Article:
While I have the opportunity, I would be remiss if I didn’t give a shout out to the best IT team around. My technology team which has been built over the past 20 years at ArchCare is amazing! My team is truly what makes me the proudest of our accomplishments, is the key to my success, and is one of the backbones of ArchCare.
I recently had a leader come up to me and say, “Your IT department functions so well. You can clearly see that they follow your direction and they have your back and you have theirs. How do you do that? How did that happen?”
I really think it’s that mutual respect and trust between us that has made my department stand out. The IT team is so productive, efficient and knowledgeable that we can compete with larger organizations even though we don’t have the same numbers in FTE’s. We have a plan and structure in place that has given me the opportunity to hire people that have never worked in IT before. I’ll say to them, “Give me three years, absorb what is discussed, and learn the best practices that we have in place and you will be able to leave ArchCare and go anywhere you want and be confident that ArchCare has prepared you to be successful.”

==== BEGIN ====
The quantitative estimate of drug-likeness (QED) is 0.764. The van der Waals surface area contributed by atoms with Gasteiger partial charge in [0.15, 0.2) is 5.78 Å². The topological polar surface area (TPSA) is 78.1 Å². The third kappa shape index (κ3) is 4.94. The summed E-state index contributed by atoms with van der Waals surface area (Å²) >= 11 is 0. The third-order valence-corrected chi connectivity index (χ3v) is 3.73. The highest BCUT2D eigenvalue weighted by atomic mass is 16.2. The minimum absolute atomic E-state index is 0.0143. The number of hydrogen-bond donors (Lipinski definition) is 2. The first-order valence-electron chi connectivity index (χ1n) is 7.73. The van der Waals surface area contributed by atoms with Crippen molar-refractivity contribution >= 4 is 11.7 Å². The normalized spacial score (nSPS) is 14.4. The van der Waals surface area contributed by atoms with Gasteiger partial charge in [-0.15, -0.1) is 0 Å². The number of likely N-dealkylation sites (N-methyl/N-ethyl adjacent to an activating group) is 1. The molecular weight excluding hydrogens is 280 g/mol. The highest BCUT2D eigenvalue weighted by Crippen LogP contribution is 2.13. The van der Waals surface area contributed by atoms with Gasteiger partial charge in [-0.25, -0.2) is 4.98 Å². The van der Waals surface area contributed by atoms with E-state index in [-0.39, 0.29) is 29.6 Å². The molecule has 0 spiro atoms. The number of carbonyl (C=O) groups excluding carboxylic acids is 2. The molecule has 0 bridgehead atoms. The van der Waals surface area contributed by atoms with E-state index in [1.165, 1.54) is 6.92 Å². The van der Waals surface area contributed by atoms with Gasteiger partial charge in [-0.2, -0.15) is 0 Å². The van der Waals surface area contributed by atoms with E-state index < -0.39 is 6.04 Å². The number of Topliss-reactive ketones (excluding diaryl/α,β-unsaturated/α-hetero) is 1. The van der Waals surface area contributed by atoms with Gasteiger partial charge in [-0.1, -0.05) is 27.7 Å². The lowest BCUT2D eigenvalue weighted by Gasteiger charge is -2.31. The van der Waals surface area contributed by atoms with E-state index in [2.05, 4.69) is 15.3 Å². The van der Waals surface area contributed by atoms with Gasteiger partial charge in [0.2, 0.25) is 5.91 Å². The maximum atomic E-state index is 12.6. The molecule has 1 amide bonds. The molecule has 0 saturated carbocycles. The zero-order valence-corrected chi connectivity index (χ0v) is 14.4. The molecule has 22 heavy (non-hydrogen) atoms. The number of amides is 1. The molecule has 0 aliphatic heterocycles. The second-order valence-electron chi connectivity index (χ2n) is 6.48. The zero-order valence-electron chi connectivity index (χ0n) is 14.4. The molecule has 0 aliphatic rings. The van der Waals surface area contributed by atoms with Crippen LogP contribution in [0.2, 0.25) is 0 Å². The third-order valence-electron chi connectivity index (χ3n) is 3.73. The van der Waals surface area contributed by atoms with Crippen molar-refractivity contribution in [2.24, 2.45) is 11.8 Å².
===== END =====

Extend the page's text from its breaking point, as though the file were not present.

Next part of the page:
What is amazing is that they are still all here with me. I am not sure I know the true answer to this question, but I believe that mutual respect that they have for me and for each other outweighs them leaving. They are extremely loyal and dedicated to ArchCare, to the IT department, and to each other.